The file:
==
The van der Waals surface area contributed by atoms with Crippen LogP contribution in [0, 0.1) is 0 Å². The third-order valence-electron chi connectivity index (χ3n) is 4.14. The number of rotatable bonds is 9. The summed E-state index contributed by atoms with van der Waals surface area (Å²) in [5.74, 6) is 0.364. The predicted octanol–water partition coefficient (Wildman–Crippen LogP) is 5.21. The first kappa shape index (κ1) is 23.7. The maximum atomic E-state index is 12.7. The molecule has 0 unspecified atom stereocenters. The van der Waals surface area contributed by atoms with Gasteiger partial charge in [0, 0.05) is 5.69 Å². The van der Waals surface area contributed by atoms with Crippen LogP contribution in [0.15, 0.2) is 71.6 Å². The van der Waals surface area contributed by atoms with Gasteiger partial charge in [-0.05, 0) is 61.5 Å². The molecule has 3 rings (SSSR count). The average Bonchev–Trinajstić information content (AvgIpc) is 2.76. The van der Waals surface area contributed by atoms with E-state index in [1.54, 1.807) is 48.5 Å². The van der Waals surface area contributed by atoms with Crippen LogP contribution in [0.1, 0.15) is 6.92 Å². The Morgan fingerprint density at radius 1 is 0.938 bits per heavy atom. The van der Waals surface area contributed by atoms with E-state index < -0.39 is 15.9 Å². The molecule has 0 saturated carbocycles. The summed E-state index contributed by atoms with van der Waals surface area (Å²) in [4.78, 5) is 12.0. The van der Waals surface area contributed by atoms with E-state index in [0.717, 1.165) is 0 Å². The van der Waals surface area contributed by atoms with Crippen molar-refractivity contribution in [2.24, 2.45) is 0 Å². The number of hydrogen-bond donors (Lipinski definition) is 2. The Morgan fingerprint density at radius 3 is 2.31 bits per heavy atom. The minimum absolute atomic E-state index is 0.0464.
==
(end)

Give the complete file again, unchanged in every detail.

The van der Waals surface area contributed by atoms with Crippen LogP contribution in [0, 0.1) is 0 Å². The third-order valence-electron chi connectivity index (χ3n) is 4.14. The number of rotatable bonds is 9. The summed E-state index contributed by atoms with van der Waals surface area (Å²) in [5.74, 6) is 0.364. The predicted octanol–water partition coefficient (Wildman–Crippen LogP) is 5.21. The first kappa shape index (κ1) is 23.7. The maximum atomic E-state index is 12.7. The molecule has 0 unspecified atom stereocenters. The van der Waals surface area contributed by atoms with Gasteiger partial charge in [0, 0.05) is 5.69 Å². The van der Waals surface area contributed by atoms with Crippen LogP contribution in [0.15, 0.2) is 71.6 Å². The van der Waals surface area contributed by atoms with Gasteiger partial charge in [-0.05, 0) is 61.5 Å². The molecule has 3 rings (SSSR count). The average Bonchev–Trinajstić information content (AvgIpc) is 2.76. The van der Waals surface area contributed by atoms with E-state index in [1.54, 1.807) is 48.5 Å². The van der Waals surface area contributed by atoms with Crippen LogP contribution in [0.1, 0.15) is 6.92 Å². The Morgan fingerprint density at radius 1 is 0.938 bits per heavy atom. The van der Waals surface area contributed by atoms with E-state index < -0.39 is 15.9 Å². The molecule has 0 saturated carbocycles. The summed E-state index contributed by atoms with van der Waals surface area (Å²) in [4.78, 5) is 12.0. The van der Waals surface area contributed by atoms with E-state index in [0.717, 1.165) is 0 Å². The van der Waals surface area contributed by atoms with Crippen molar-refractivity contribution in [2.24, 2.45) is 0 Å². The number of hydrogen-bond donors (Lipinski definition) is 2. The Morgan fingerprint density at radius 3 is 2.31 bits per heavy atom. The minimum absolute atomic E-state index is 0.0464.